An ex-Microsoft OS engineer almost got fired for adding ZIP file support to Windows 30 years ago, but the company has never updated it🫠

Dave W. Plummer at Microsoft
(Image credit: Dave Plummer on X)

What you need to know

  • Former Microsoft employee Dave Plummer shares how he almost got fired for adding ZIP file support to Windows 30 years ago.
  • Aside from his day job at Microsoft, Dave had a side hustle selling software.
  • Dave's colleague got wind of his Visual Zip for Windows project and reported the issue to HR, potentially risking his fate at Microsoft.

Microsoft's Windows operating system ships with ZIP file support — a neat capability allowing users to compress files into a single location for better storage and sharing capabilities. It just works, and I couldn't picture how things would run without it.

But what if I told you it wasn't supposed to be available on the Windows OS in the first place? Microsoft veteran Dave W. Plummer (better known as Dave's Garage across socials) recently recounted how he added ZIP file support to Windows 30 years ago, and how it almost cost him his job at the tech giant. 

In an 8-minute-long video on YouTube, Dave Plummer who you might know from his work on the Windows Task Manager, Calculator, and even Windows Pinball, shared how he wrote the zip file support for Microsoft’s Windows 95 Plus pack, which went on to be a crucial component in the Windows ecosystem from the Windows 98 era and subsequent operating systems.

But Plummer's contribution and addition of the kernel extension to Windows seemingly stirred trouble. At the time, the engineer's work arrangement with Microsoft allowed him to work on and sell software as a side hustle. However, there was a caveat preventing Plummer from developing products that could potentially compete with Microsoft. 

Plummer would report to his day job at Microsoft and work on his side hustle at night, leaving little room for conflict. Interestingly, he shared how he stuck a flyer of a 3,000-square-foot property with a red Corvette on the driveway onto his monitor as motivation to keep him going while coding at night, as he wanted the same for himself.

Things were running smoothly until he started working on the ZIPFolders project, from which he states he drew inspiration from the Microsoft Systems Journal magazine sample, Big GAK. The situation worsened when Plummer started selling Visual Zip for Windows and ultimately gained enough traction that some of his colleagues learned about his side hustle and projects.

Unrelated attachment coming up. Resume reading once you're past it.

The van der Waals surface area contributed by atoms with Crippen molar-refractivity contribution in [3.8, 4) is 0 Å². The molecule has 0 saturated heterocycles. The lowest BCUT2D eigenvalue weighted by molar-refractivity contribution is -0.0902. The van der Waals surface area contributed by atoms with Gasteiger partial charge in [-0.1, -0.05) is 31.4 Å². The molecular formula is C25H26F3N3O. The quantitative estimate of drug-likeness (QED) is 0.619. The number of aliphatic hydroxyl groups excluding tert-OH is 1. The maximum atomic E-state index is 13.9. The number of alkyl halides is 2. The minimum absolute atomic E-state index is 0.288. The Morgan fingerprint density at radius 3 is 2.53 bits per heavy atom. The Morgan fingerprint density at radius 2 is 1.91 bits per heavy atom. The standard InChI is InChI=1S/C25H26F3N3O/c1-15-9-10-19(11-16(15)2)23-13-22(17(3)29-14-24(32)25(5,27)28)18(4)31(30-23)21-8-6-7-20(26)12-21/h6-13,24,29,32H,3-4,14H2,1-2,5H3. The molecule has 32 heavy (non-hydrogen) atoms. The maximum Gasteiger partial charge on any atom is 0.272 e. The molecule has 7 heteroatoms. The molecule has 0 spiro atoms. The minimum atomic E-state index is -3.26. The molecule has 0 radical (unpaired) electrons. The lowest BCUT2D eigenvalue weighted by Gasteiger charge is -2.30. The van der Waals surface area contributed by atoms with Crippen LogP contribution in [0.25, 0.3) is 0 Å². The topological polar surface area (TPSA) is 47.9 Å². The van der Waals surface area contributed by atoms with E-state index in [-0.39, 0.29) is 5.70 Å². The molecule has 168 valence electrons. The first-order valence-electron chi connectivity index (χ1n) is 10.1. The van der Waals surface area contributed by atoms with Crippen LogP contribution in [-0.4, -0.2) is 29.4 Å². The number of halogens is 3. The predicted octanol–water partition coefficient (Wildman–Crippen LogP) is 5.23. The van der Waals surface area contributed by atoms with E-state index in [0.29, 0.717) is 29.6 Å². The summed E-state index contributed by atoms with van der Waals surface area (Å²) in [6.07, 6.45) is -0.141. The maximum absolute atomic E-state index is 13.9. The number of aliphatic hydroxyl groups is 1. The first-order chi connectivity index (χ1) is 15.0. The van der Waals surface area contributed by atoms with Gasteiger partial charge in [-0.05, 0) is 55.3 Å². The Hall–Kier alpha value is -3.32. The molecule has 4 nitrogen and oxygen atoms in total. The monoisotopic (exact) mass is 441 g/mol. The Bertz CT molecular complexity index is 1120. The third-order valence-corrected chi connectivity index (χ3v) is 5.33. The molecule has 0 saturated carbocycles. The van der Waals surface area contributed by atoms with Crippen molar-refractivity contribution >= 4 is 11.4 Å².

An employee working in a different department within Microsoft, perhaps sparked by jealousy, alerted HR. Strangely enough, Microsoft was actively seeking to acquire the developer behind Visual Zip, not knowing that Plummer was behind the entire project and that he was already working at the company.

This raised concern among Plummer's managers for a hot minute, causing a lot of back and forth between the affected parties. Eventually, a deal was struck between Plummer and Microsoft leading to the Zip component being integrated into the Windows ecosystem.

Interestingly, a user on X (formerly Twitter) following through Plummer's ZIP story indicated:

"Zip support in windows is so slow, even to this day, 20 minutes do extract files using windows, a few seconds using 7zip. Or feels like it's never been updated, ever..."

Plummer responded indicating it's because Microsoft has never updated it, further citing ". But was state of the art in 1995 :-)" This adds to the increasing demand and use of third-party alternative apps for Windows apps, predominantly because of Microsoft's reluctance to listen to customer feedback on design flaws (especially Windows 11). This might explain why the OS's market share continues to struggle despite Windows 10's imminent end of support next year.


Kevin Okemwa

Kevin Okemwa is a seasoned tech journalist based in Nairobi, Kenya with lots of experience covering the latest trends and developments in the industry. With a passion for innovation and a keen eye for detail, he has written for leading publications such as OnMSFT, MakeUseOf, and Windows Report, providing insightful analysis and breaking news on everything revolving around the Microsoft ecosystem. While AFK and not busy following the ever-emerging trends in tech, you can find him exploring the world or listening to music.